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Jewish Communities of Munich, Germany

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History of the Jews in Munich

The history of the Jews in Munich dates back to the beginning of the 13th century. Munich is the capital of the German state of Bavaria, which is in Southern Germany, and was the home of the Nazi movement and the site of the model concentration camp at Dachau.

Jews were living in Munich at the beginning of the thirteenth century, but they were expelled in 1442, and by 1790 there were only 129 remaining. A fundamental change for the Jewish life occurred on June 10th, 1813, the “Jews edict” was passed, which allowed Jews to acquire citizenship and estates. In 1826 a Synagogue was opened, and in 1848 the Jews gained the right to vote and to be elected for public office.

In 1880 the pogroms in Russia resulted in an influx of eastern Jews to Munich, and opened up lucrative businesses in leather goods and fur trading.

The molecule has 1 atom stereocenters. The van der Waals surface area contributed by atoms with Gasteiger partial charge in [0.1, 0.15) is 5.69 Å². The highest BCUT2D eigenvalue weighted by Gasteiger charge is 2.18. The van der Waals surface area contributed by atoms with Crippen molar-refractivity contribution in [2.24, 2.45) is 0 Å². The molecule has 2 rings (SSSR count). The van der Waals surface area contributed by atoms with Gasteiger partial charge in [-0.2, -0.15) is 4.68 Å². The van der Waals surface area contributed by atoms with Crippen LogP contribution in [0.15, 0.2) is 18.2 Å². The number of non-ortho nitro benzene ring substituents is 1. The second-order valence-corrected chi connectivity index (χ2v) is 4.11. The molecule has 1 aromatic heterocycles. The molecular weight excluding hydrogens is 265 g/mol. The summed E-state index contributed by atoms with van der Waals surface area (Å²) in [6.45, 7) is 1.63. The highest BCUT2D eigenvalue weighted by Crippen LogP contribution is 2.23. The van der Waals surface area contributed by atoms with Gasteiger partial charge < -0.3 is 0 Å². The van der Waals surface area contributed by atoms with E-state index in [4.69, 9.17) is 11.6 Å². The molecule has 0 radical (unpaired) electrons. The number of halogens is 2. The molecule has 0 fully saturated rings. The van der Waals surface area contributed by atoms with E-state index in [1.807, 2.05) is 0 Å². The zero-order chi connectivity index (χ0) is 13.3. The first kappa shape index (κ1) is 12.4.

• In 1892, the Ohel Jakob synagogue was opened, which seated 1000 men and 800 women. This was the 3rd largest synagogue in Germany.
  • By 1933, 9005 Jews were living in Munich which was 1.2 percent of the total population of the city.

Munich’s Jews played a prominent role in its economic, social and cultural life, and took part in multi-faceted Jewish religious and communal activities. The central offices of many Jewish national institutions were located there, and a Zionist weekly and the official organ of the Union of Jewish Communities in Bavaria were published in the city.

The Jewish population is estimated at around 3,500-4,000 in 1875 and around 11,000 in 1910 after the immigration of Eastern Jews following the outbreak of pogroms in Russia. By the time the Nazis rose to national power in 1933, there were about 9,000-10,000 Jews in Munich. By May 1938, about 3,500 Jews had emigrated, ca. 3,100 of them moving abroad. By May 1939, the number of Jews in the city had further declined to 5,000. In 1944, only 7 Jews remained in Munich. During the war, about 3,000 Jews were deported, with only about 300 returning after the war.